Plant May Help Wastewater Treatment

Dec. 28, 2000
SNOW HILL, N.C. -- Paul Skillicorn spreads the root and tiny green leaves of one of the world's smallest flowering plants, which he thinks may be the answer to problem hog lagoons and aging wastewater treatment systems.

"This duckweed is a living mat for organisms," Skillicorn said as an inchworm wiggled in his hand through fronds the size of a needle's eye.

Skillicorn, who spent nearly a decade teaching Third World communities how to harvest duckweed for a profit, says the plants absorb pollution-causing nutrients from waste. The plants then can be harvested, dried and made into pellets for animal feed.

The swine industry has shown lukewarm interest so far in Skillicorn's ideas, although he has a makeshift duckweed system at one hog farm in Greene County, about 60 miles east of Raleigh. But the Greene County town of Hookerton, faced with a $2 million price tag to pipe its waste 10 miles to Snow Hill, wants to test it.

While obstacles remain, a $790,000 state grant is waiting for Hookerton to become the first municipality in North Carolina -- and only a few dozen nationwide -- to become reliant on a duckweed system.

Skillicorn said the future of small towns can hinge on wastewater capacity. Without room for expansion, development won't happen.

"Everybody treats it as nothing," Skillicorn said, "but they don't think it through of just how profound wastewater capacity is."

Laurel, Del., a town of 3,800, added a duckweed finishing pond to its three-lagoon system because of a high algae concentration. Pollution levels are down, and the duckweed is harvested and made available to all residents as compost.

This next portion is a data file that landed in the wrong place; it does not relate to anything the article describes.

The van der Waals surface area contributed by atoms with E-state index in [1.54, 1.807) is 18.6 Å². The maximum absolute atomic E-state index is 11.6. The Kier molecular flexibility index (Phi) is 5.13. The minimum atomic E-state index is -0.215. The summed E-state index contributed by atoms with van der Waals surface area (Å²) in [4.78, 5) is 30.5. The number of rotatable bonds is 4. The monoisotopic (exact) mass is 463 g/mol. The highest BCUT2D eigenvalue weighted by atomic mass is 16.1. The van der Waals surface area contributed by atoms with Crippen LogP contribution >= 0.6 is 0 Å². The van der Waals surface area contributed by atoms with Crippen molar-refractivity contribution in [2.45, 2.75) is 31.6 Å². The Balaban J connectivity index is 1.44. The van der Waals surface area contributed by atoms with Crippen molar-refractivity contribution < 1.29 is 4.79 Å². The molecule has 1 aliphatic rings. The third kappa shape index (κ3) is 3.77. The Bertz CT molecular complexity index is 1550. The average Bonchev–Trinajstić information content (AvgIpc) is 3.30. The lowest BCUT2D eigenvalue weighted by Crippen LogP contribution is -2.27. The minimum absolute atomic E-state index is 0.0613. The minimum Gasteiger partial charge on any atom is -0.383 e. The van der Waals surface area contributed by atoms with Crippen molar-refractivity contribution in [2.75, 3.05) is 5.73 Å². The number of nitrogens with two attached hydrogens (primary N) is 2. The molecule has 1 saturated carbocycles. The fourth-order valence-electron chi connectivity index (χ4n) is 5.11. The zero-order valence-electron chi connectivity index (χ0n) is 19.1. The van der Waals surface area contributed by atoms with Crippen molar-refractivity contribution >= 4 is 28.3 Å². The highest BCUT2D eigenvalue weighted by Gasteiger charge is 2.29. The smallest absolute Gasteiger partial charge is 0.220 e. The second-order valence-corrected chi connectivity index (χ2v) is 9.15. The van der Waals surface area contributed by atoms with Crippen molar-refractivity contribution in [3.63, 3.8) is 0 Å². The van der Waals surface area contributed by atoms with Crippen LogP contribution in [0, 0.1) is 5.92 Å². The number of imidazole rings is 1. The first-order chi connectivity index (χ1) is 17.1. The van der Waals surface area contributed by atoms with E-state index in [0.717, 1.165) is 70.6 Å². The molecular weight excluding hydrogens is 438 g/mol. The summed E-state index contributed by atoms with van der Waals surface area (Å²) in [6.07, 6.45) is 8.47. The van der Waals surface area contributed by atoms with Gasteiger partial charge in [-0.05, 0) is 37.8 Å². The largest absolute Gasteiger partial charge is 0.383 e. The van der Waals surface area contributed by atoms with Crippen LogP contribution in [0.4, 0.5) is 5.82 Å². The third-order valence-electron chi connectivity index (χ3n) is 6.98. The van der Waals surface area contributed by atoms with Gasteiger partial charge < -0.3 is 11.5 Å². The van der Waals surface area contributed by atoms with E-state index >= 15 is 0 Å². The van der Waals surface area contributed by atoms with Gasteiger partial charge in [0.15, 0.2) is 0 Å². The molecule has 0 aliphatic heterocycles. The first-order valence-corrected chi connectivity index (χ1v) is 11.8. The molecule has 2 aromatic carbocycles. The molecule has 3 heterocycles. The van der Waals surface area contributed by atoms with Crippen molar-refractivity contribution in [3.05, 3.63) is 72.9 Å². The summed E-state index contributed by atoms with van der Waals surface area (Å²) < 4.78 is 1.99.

"It's done a pretty good job, although it's been a little more work than what we thought at times," said Al Adkins, Laurel's public works supervisor.

Hookerton's three-lagoon system, similar to Laurel's, becomes less efficient in killing algae and bacteria when lagoons grow warmer in the summer, and it has paid the price.

The town was fined $3,689 by the state for violating pollution limits at Contentnea Creek in the early 1990s and $3,000 last year, according to state regulators. Since January 1999, it has been operating under a special monitoring pact with the state.

"The system is outdated, so it's been a worry," Hookerton board member Ken Garris said.

Then Hookerton officials heard about Skillicorn, who moved here in 1998 after setting up duckweed-based wastewater treatment systems in Bangladesh and Peru for a decade through a nonprofit organization. He hopes to make a living with his firm, The Duckweed Co.

"I was looking for a place with intensive animal operations, so I thought, 'Why not come to North Carolina?'" said Skillicorn, an Australia native who is now an American citizen.

Skillicorn recommended that Hookerton install 26 greenhouses, each 100 feet by 15 feet. Untreated waste from the first lagoon would enter the greenhouses, where duckweed would feed off nutrients in the waste, growing rapidly. Nutrients dumped into rivers and streams generate algae blooms that rob waters of oxygen, hurting plant and animal life. But under Skillicorn's plan, duckweed would break down the nutrients while removing those pollutants from the water.

Workers would harvest duckweed daily and take it to a farm to dry out, in the process killing any pathogens that remain. The resulting olive-green material would be sold to feed operators for livestock.

"What we've got is the same kind of protein levels as the soybean," Skillicorn said as he handled some dried duckweed on a 2,000-head hog farm in Snow Hill, where he set up a greenhouse to treat hog waste.

He said the duckweed system would reduce nitrogen levels in the raw waste Hookerton discharges into Contentnea Creek from 3.6 pounds per day to 1 pound. The amount of fecal coliform would be cut by 75 percent.

Eventually, the town's two other lagoons would be eliminated, because expanding a duckweed system's capacity is easy: Add more greenhouses. Skillicorn said Hookerton could expand from its current discharge limit of 60,000 gallons per day to 200,000 gallons with the duckweed system.